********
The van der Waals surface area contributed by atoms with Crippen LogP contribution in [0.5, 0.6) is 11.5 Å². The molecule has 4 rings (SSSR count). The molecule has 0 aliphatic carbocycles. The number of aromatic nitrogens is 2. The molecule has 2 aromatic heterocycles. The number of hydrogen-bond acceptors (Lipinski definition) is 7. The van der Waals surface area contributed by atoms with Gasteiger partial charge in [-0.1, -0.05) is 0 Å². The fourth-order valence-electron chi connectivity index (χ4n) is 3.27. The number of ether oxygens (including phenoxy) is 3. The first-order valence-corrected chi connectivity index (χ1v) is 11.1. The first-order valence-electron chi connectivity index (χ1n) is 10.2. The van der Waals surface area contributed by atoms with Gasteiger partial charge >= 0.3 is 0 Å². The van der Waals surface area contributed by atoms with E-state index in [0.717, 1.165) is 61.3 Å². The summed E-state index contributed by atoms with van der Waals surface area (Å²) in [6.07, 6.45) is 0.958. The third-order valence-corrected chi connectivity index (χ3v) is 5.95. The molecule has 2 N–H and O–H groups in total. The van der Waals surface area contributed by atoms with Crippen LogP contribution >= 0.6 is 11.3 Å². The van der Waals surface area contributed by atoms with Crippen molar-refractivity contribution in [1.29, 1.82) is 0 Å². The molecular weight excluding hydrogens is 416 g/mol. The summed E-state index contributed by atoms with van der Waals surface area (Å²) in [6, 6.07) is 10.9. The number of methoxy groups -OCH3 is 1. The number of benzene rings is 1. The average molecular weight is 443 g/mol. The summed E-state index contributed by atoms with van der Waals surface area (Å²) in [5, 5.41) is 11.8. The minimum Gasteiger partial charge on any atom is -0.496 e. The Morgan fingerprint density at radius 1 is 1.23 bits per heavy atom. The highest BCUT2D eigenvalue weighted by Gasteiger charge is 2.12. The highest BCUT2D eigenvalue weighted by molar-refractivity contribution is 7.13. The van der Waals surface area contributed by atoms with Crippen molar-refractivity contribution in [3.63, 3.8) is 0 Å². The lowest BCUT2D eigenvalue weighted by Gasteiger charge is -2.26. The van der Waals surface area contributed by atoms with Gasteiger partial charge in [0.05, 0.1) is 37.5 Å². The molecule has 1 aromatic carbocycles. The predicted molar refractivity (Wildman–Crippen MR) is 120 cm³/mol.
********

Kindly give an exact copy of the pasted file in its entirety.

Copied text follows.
The van der Waals surface area contributed by atoms with Crippen LogP contribution in [0.5, 0.6) is 11.5 Å². The molecule has 4 rings (SSSR count). The molecule has 0 aliphatic carbocycles. The number of aromatic nitrogens is 2. The molecule has 2 aromatic heterocycles. The number of hydrogen-bond acceptors (Lipinski definition) is 7. The van der Waals surface area contributed by atoms with Gasteiger partial charge in [-0.1, -0.05) is 0 Å². The fourth-order valence-electron chi connectivity index (χ4n) is 3.27. The number of ether oxygens (including phenoxy) is 3. The first-order valence-corrected chi connectivity index (χ1v) is 11.1. The first-order valence-electron chi connectivity index (χ1n) is 10.2. The van der Waals surface area contributed by atoms with Gasteiger partial charge >= 0.3 is 0 Å². The van der Waals surface area contributed by atoms with E-state index in [0.717, 1.165) is 61.3 Å². The summed E-state index contributed by atoms with van der Waals surface area (Å²) in [6.07, 6.45) is 0.958. The third-order valence-corrected chi connectivity index (χ3v) is 5.95. The molecule has 2 N–H and O–H groups in total. The van der Waals surface area contributed by atoms with Crippen LogP contribution >= 0.6 is 11.3 Å². The van der Waals surface area contributed by atoms with Crippen molar-refractivity contribution in [1.29, 1.82) is 0 Å². The molecular weight excluding hydrogens is 416 g/mol. The summed E-state index contributed by atoms with van der Waals surface area (Å²) in [6, 6.07) is 10.9. The number of methoxy groups -OCH3 is 1. The number of benzene rings is 1. The average molecular weight is 443 g/mol. The summed E-state index contributed by atoms with van der Waals surface area (Å²) in [5, 5.41) is 11.8. The minimum Gasteiger partial charge on any atom is -0.496 e. The Morgan fingerprint density at radius 1 is 1.23 bits per heavy atom. The highest BCUT2D eigenvalue weighted by Gasteiger charge is 2.12. The highest BCUT2D eigenvalue weighted by molar-refractivity contribution is 7.13. The van der Waals surface area contributed by atoms with Crippen molar-refractivity contribution in [3.63, 3.8) is 0 Å². The lowest BCUT2D eigenvalue weighted by Gasteiger charge is -2.26. The van der Waals surface area contributed by atoms with Gasteiger partial charge in [0.05, 0.1) is 37.5 Å². The molecule has 1 aromatic carbocycles. The predicted molar refractivity (Wildman–Crippen MR) is 120 cm³/mol.